Australia is without an arts minister less than two weeks after the incumbent Simon Crean presented the country’s first cultural policy in nearly 20 years.
In an eventful day for Australian politics, Crean was dismissed on Thursday after he unsuccessfully plotted to oust Julia Gillard, the country’s prime minister and leader of the Labor Party. Crean’s sacking became a top-trend on Twitter in Australia, where the news carried the #whippedCrean hashtag.
Now there is genuine uncertainty about the future of “Creative Australia,” the document underpinning the National Cultural Policy. Crean had presented “Creative Australia” -- a long-term vision for this country’s cultural activities and its support framework -- with much fanfare on March 13. Crean had said the project was all about “creating excellence, creating jobs, creating prosperity, creating opportunity and creating unique Australian stories” in the creative industries.
The music industry’s response on the report was mixed. The Australasian Performing Right Assn welcomed the document, in particular praising its recognition of creator’s rights and the call forfurther investment in Australia’s music export potential.
Crean had ingratiated himself with the music community when he delivered a keynote speech at the APRA Song Summit last May. Crean’s comments will be remembered as much for its rousing pro-creative stance as for its length – the then-arts minister was invited to speak for five minutes, but ended up talking for more than 40, messing-up the rest of the day’s schedule.
Political watchers are now speculating as to who will step into the vacant arts minister role. One name in the frame is Peter Garrett, the former Midnight Oil frontman who now serves the federal government as schools minister. Garrett has overseen the arts portfolio in the past, but he’s considered a long-shot to do so again.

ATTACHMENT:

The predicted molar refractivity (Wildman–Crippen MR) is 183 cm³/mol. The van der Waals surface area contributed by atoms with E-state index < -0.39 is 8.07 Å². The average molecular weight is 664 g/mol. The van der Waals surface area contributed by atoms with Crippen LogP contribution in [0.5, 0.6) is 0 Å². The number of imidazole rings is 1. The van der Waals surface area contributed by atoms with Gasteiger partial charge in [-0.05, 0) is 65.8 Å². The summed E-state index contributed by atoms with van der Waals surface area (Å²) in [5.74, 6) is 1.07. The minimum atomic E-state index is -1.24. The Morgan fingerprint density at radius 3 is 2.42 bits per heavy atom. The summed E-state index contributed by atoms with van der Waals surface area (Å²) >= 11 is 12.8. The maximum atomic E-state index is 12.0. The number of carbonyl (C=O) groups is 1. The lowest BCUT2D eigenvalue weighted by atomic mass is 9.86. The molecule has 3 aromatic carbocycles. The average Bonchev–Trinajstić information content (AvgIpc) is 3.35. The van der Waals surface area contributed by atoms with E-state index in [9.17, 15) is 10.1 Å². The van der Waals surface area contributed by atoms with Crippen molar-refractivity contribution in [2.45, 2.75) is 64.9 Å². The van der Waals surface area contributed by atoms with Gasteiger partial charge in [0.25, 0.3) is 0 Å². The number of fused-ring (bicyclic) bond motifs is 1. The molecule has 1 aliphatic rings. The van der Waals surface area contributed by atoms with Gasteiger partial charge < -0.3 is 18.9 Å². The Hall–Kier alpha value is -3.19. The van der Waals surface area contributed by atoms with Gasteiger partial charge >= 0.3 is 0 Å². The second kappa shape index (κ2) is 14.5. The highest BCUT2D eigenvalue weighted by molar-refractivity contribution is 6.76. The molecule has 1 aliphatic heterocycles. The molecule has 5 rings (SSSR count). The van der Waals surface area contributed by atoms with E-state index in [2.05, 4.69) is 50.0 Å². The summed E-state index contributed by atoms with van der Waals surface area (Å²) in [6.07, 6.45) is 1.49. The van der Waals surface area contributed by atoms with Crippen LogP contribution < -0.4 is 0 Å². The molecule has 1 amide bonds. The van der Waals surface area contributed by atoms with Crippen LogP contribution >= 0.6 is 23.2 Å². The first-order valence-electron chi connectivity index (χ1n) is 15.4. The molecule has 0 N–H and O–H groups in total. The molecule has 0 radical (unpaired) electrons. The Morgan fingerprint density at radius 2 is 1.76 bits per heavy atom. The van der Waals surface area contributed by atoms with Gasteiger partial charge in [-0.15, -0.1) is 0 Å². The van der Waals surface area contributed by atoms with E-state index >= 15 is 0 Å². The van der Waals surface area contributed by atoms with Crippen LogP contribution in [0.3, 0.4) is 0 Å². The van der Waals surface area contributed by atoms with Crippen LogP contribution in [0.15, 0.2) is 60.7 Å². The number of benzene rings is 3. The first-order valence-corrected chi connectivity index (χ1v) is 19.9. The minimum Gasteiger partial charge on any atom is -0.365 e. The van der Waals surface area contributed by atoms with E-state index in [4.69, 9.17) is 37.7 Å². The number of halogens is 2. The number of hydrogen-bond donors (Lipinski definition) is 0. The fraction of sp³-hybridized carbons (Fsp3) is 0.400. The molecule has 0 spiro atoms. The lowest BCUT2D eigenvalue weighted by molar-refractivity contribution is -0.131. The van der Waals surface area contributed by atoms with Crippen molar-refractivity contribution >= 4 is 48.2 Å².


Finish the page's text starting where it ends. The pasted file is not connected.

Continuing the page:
With the federal budget due to be presented in May, whoever takes the job will have little time to familiarize themsleves with the task at hand.
Crean can take a bow for getting the "Creative Australia" project finished, apparently costed and over the line in what is clearly a sticky political environment. Come September 14, "Creative Australia" may all be academic. That’s the date Australians go to the polls to elect their government. The Labor Party is not expected to win.
The shadow arts minister is George Brandis. Music industry insiders are concerned that Brandis has little hunger for the music industry and, to date, he has yet to formally respond on "Creative Australia" or offer his Liberal Party’s own detailed arts policy. Time will reveal all.